Rather than producing pleasure, what dopamine does is motivate us to pursue pleasure. It is the thing that moves you to go get ice cream when you’re craving sugar or to watch another episode of that series you’ve been binging.
When we do something pleasurable like that, the brain thinks “oh, this feels nice”, and it releases dopamine, causing you to go seek more of that feeling.
So far so good: dopamine makes you look for things that feel good, so what’s the problem?
Dopamine, Addiction, and Quick Fixes
Nobody explains the brain dynamics of dopamine better than dopamine expert Dr. Anne Lambke: “Pleasure and pain are co-located”, she says, meaning that “the same parts of the brain that process pleasure also process pain.”
For us to feel at our best, these two sides need to be in balance, and the brain doesn’t like it when it tips too much on either side.
When the scale tilts to the pleasure side, the brain needs to generate pain (anxiety, stress, craving, even actual physical pain) to restore balance.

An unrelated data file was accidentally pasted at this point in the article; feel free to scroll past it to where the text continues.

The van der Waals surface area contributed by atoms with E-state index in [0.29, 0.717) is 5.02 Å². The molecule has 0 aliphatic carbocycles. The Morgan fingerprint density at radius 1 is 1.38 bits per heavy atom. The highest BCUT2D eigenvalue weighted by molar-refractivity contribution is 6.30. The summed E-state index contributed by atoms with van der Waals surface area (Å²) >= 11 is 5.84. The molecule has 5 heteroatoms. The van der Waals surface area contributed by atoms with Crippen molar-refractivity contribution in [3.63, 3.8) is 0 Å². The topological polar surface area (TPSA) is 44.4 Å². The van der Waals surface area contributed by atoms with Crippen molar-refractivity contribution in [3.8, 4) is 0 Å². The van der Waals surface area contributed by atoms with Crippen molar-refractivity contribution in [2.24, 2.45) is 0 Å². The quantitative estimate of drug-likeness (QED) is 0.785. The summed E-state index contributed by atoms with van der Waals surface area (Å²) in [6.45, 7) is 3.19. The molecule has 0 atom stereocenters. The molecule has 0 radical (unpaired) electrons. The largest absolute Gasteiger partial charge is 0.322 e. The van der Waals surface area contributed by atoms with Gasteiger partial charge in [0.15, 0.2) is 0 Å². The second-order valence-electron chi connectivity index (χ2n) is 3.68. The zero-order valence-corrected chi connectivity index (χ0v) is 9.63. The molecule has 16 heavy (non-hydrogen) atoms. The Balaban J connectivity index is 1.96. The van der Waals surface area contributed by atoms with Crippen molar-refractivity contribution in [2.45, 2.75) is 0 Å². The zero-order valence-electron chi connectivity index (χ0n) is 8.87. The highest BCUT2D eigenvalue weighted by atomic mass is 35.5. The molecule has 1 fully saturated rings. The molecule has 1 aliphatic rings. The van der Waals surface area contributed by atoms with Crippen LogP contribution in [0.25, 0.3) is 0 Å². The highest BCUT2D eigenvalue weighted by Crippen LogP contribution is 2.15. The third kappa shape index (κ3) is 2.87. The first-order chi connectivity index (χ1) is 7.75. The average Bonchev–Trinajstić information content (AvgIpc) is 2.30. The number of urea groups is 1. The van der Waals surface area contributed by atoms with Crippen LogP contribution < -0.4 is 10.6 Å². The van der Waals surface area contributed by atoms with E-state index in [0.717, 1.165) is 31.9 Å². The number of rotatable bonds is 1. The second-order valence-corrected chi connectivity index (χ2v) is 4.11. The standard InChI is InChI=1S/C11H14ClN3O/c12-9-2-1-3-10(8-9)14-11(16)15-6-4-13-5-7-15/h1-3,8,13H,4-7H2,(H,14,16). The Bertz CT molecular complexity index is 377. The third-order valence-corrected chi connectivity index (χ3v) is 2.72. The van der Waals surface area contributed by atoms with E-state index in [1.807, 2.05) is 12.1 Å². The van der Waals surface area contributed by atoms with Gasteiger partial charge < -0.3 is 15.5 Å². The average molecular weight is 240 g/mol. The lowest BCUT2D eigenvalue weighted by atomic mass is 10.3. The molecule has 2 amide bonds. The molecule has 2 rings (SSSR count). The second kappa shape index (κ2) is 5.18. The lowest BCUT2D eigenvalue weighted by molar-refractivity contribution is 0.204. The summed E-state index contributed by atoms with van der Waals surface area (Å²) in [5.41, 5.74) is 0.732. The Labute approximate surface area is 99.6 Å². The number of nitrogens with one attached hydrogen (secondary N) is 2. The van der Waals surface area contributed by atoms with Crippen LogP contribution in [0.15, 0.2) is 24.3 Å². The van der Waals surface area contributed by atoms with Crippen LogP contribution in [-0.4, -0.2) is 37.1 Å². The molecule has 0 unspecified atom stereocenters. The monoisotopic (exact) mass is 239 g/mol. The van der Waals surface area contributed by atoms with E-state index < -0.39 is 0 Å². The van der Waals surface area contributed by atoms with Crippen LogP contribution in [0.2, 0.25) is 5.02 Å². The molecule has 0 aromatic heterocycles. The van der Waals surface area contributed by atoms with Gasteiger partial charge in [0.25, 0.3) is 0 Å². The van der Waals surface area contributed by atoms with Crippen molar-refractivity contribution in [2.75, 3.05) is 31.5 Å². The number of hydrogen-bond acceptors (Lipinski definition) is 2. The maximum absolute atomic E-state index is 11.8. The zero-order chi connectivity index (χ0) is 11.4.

But here’s the thing: we don’t like experiencing pain, so we reach for what we call “quick fixes”: the phone, a muffin, a beer, sex, online shopping – whatever will make you feel good again. All these activities/substances give you a hit of dopamine, which, in turn, makes you go seek more of them, starting a loop of dependency that is hard to break.
It gets even trickier: when you’re exposed to the same stimuli over and over, your brain becomes less sensitive to them, so you need larger amounts of a stimulus to produce the same effect as before. At the same time, the craving for more gets stronger and lasts longer.
Eventually, you become dependent on those stimuli to keep functioning. This is why dopamine and addiction are related.